Ingenious ideas and innovative approaches applauded at Kingston University's annual Celebrate Enterprise awards

Posted Thursday 14 April 2016

A test that could revolutionise the way bacteria such as MRSA and MSSA are detected in hospitals, a water safety device set to improve search and rescue training and a student-focused travel company were just some of the ventures recognised at this year's Kingston University Celebrate Enterprise Awards.

The team of scientists behind a medical advance that has the potential to change the way hospitals pinpoint methicillin susceptible and methicillin resistant Staphylococcus aureus (MSSA and MRSA) has become the proud holder of the accolade for commercial entrepreneur. Chemists Dr Adam Le Gresley, Dr Alex Sinclair and microbiologists Professor Mark Fielder and Dr Lauren Mulcahy have developed a test expected to make screening for the bacteria that can cause serious infections in hospital patients significantly faster and cheaper while remaining just as effective.

"In Europe alone, almost 7 per cent of all patients develop healthcare-acquired infections and this comes at an enormous cost to diagnose and treat – estimated to be up to £11 billion annually," Dr Le Gresley explained. Funding from the University's Enterprise Education team helped the researchers develop the prototype, known as LGX, to a point where it could soon be taken to market and possibly make a difference to as many as 15 million people a year.

Dr Adam Le GresleyThe test slashes the clinical time required for a result from 24 hours to 30 minutes and reduces the cost per test from £25 to £4. "We can provide a yes/no response about possible  Staphylococcus aureus carriage or infection in less than 30 minutes, with this simple test which is affordable and can be routinely used by non-microbiologists at the point of care," Dr Le Gresley said.

The bacteria is commonly present in 30 per cent of the population. "As patients are screened before elective surgery, LGX can provide an early indication of the presence of the organism and significantly cut down the workload of busy laboratories," Professor Fielder said. "LGX can easily be incorporated in to the clinical process and will represent a significant saving to the NHS annually."

Another innovative expert from the Faculty of Science, Engineering and Computing was also applauded at the ceremony. The social entrepreneur award was carried off by Associate Professor Ian Greatbatch who has developed the Eddley Search Target – a cheap, robust and lifelike tool that replicates the movement of a human body in water for search and rescue training and research. "The target behaves in the water far more like a human being than a rescue dummy and we're keen to share this device with search and rescue and fire and rescue organisations to equip them with additional skills to save lives and improve the work they do," Dr Greatbatch said.

As one of the top universities in the United Kingdom for producing graduate start-ups and with more than 250 individuals and businesses being mentored or supported by the Enterprise Education team, award organisers had always expected to be inundated by nominations. The annual event attracts applications from a wide cross-section of the University, with a focus on new initiatives and projects produced by resourceful students, graduates and staff during the past 12 months.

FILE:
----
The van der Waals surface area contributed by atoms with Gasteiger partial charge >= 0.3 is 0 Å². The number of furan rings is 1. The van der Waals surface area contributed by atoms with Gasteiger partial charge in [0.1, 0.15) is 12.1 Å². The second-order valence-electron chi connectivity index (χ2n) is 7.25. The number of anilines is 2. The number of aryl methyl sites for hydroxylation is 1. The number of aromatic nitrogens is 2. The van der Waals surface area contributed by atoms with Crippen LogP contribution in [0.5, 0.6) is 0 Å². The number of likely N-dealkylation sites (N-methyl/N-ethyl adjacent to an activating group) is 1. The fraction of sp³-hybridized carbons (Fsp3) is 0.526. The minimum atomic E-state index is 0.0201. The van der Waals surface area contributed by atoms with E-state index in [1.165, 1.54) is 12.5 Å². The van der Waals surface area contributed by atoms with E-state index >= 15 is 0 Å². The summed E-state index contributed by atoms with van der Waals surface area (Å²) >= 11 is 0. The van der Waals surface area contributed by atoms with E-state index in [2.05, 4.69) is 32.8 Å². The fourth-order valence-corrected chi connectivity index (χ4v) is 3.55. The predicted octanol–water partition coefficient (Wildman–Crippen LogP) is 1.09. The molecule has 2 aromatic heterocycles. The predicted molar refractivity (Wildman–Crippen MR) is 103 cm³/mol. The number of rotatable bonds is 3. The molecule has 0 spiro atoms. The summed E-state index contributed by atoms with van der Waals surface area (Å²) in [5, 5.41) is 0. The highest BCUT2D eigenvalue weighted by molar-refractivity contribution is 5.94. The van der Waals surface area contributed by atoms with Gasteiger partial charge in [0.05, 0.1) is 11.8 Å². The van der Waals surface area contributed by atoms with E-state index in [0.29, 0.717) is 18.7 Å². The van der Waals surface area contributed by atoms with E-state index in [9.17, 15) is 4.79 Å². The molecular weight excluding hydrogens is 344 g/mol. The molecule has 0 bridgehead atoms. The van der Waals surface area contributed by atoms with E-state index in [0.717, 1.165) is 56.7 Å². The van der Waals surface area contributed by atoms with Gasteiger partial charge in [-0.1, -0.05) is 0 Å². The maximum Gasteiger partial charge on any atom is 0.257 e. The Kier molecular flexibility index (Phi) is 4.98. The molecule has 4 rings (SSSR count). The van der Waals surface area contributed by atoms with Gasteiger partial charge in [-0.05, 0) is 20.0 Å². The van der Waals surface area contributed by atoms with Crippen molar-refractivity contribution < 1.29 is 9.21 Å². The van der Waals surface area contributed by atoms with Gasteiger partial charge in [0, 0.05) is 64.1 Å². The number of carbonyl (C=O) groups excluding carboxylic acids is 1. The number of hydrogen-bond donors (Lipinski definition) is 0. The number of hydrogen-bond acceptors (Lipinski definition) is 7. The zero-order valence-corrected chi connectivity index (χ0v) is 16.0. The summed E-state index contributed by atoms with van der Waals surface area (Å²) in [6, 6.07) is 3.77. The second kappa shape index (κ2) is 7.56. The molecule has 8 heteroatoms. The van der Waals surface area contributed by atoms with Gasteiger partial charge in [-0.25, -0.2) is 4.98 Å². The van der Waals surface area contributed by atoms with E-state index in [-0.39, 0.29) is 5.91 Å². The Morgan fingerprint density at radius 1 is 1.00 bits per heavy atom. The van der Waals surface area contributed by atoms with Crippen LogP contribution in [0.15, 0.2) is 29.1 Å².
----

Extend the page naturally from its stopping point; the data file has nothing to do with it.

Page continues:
Other enterprising entrants to walk away with awards included the winner of the social enterprise category Jairon Francisco, who runs a coffee business that empowers smallholder farmers from his home country of the Dominican Republic by supporting their access to sustainable technology.

Meanwhile, the hotly-contested title of entrepreneur of the year went to University graduate Riccardo Pezzuolo, whose company Togada supports people working in the creative industries. Since its formation in September 2014, the firm, which specialises in animation, photography, graphic design, illustration and video, has provided employment for 14 Kingston University students and alumni. Mr Pezzuolo paid credit to the support he had received at Kingston University. "The Enterprise team really encouraged me to take the initiative and helped me understand I should create opportunities rather than waiting for them to happen," he said.

Social entrepreneur Claudine Reid, who delivered the keynote speech at the event, commended the entrepreneurial spirit reverberating around the room. "It's always a privilege to come to Kingston University – it's a place of innovation and creativity," she said. Ms Reid was impressed that the students were picking up practical tips that she had gained during 23 years as director of PJ's Community Service. "The fact that they're learning about marketing, product development and how to balance the books all contributes to them having a sustainable business," she added.

Winner of most enterprising student Tina Dahmen started a travel business after working as a tour guide during a break from her journalism studies. "I was taking tour groups to places like Stonehenge, Oxford, Bath and an idea for a business started forming. Now, with support from the Enterprise team, I have sent more than 150 students on trips to places all over the world," she said. Take a Trip with Tina is now branching out to offer its bespoke service to students at King's College London and Surrey University. "You experience ups and downs in business but this award has really boosted my confidence," she said. "It's like a little milestone on the way to more success."

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